Fiat, one of the best-selling brands in Europe, has struggled to gain traction in the United States. The effort has gone badly, and recently it has gotten much, much worse. The brand’s sales have dropped to about 12 cars a day.
Fiat faces two problems, neither of which is likely to be overcome. The first is its extremely poor reputation for quality. The other comes from large and relentless competition from small, low-priced vehicles sold in America made by almost every global manufacturer.
Fiat sales totaled 372 in September, or about 12 a day. They have averaged less than 400 a month over the course of the first three-quarters of the year. Fiat sold 9,204 cars in 2019 and 15,521 in 2018. Its sales have fallen every year since 2014.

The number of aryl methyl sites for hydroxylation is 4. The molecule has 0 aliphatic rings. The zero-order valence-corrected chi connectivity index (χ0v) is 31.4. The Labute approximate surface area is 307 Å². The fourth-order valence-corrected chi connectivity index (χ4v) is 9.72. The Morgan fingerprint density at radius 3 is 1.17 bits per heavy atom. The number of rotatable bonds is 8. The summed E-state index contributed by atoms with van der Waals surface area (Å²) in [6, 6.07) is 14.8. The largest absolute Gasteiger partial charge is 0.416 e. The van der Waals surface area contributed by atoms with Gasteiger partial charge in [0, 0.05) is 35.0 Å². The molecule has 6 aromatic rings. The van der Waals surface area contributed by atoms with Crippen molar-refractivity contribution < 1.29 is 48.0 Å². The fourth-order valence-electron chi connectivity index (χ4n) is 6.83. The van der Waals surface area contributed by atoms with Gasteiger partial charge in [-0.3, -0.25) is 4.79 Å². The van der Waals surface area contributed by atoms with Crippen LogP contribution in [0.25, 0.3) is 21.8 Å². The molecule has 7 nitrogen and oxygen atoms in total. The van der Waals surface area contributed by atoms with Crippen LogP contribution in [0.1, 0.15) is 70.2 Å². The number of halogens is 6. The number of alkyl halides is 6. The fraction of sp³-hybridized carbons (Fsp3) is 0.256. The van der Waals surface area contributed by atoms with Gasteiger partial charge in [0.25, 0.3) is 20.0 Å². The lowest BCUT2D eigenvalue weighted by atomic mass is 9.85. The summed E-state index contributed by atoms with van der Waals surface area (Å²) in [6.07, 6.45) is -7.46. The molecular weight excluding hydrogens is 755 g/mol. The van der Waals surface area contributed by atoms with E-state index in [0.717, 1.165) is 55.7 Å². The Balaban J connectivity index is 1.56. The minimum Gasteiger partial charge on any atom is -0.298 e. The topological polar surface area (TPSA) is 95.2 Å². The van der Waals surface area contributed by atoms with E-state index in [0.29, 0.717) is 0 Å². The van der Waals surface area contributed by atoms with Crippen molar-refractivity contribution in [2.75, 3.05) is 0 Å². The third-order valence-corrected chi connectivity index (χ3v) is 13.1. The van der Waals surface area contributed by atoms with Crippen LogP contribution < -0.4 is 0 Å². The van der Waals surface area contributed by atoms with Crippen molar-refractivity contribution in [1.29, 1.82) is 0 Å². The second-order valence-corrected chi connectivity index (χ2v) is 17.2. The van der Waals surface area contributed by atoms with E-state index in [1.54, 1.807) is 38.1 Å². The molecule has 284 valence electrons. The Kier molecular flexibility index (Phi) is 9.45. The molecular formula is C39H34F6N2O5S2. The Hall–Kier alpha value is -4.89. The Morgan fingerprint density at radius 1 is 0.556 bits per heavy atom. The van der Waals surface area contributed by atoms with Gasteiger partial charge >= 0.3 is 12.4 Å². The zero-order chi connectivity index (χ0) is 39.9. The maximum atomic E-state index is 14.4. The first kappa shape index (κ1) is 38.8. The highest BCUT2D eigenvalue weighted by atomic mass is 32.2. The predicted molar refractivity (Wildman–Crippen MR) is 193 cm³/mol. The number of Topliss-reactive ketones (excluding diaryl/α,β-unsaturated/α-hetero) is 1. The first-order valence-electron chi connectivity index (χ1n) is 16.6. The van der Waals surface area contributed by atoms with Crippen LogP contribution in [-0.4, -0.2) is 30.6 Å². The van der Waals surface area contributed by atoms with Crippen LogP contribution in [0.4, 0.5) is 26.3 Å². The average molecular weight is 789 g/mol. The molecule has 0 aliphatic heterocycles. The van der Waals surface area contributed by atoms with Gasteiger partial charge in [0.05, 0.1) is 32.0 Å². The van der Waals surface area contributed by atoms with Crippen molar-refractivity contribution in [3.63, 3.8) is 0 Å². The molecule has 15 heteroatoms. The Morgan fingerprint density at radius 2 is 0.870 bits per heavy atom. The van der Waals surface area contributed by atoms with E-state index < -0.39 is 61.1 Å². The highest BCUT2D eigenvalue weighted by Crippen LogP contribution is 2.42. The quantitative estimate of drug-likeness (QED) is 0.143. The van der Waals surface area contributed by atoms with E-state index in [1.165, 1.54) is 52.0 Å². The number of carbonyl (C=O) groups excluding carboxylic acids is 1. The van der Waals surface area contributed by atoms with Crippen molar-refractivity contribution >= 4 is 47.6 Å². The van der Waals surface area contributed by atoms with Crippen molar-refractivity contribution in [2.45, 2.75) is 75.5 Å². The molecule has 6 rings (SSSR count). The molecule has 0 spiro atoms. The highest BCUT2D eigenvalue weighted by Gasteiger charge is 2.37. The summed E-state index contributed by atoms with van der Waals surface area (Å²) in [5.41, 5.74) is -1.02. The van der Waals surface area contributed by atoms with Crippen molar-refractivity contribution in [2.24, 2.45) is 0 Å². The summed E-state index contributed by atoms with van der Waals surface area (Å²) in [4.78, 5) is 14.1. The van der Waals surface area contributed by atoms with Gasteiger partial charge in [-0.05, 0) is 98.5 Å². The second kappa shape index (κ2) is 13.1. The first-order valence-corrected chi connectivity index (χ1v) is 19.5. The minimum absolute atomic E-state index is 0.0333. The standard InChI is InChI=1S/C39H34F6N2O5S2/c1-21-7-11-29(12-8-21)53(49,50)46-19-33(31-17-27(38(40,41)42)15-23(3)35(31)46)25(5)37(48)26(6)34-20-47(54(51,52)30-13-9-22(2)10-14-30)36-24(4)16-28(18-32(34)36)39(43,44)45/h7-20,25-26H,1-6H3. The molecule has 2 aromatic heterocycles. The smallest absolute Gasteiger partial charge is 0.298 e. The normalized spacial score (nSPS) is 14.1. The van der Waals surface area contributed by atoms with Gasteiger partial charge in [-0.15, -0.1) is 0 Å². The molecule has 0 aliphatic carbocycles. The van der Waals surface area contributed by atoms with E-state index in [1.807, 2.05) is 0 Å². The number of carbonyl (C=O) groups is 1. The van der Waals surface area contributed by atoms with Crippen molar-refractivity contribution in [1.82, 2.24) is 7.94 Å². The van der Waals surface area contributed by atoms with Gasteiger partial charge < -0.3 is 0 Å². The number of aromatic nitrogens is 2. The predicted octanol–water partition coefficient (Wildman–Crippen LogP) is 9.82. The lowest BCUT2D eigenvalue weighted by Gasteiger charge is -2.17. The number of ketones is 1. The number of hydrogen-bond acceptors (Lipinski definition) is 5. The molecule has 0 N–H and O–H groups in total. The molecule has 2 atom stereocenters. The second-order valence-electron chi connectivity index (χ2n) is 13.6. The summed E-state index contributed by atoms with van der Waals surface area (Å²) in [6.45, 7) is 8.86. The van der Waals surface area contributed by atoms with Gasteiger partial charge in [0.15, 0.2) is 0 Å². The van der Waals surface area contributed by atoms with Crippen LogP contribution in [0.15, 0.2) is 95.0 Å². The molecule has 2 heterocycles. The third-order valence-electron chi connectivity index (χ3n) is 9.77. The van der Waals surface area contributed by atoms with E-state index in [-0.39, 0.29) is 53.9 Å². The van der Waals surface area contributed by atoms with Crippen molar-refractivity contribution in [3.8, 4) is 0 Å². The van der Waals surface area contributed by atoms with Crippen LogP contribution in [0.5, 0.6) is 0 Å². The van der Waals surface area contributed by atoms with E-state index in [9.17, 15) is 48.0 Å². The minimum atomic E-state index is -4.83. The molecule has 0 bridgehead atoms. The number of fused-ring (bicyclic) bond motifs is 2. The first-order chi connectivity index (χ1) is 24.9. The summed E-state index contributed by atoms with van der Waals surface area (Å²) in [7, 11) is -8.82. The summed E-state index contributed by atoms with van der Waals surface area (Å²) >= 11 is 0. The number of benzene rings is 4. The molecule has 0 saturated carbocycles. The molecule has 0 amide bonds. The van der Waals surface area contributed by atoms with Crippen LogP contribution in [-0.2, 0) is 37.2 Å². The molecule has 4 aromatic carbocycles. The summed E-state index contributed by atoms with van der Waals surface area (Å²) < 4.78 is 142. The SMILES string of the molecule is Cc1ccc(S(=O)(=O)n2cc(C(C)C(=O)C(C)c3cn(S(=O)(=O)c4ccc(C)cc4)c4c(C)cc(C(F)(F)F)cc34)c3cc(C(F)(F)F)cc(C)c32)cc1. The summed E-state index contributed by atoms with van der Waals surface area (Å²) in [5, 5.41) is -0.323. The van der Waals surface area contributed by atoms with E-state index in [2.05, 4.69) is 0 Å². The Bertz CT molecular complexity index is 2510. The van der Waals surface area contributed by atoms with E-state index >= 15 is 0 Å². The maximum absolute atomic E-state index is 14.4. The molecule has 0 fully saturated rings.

Fiat’s sales have dropped so much that many car quality research studies do not include the brand. In recent years, it had been rated at or near the bottom of carefully followed J.D. Power studies for both quality and dependability.
Fiat’s flagship is the 500 series car. With a base price of between $16,495 and $23,340, it competes with the inexpensive, low-powered small vehicles across at least a dozen other manufacturers. At the head of this list are the Toyota Yaris, Chevy’s Spark and Sonic, and the Kia Rio.
These smaller cars have experienced declines in sales, in most cases, as people move to sport utility vehicles and crossovers. For Fiat, this is a consumer trend headwind.
For parent Fiat Chrysler Automobiles N.V. (NYSE: FCAU), the challenge has become whether it should drop the Fiat brand in America completely. Ford removed some of its cars from the U.S. market and focuses mostly on its SUVs, crossovers and pickups. Fiat, based on sales alone, should go away.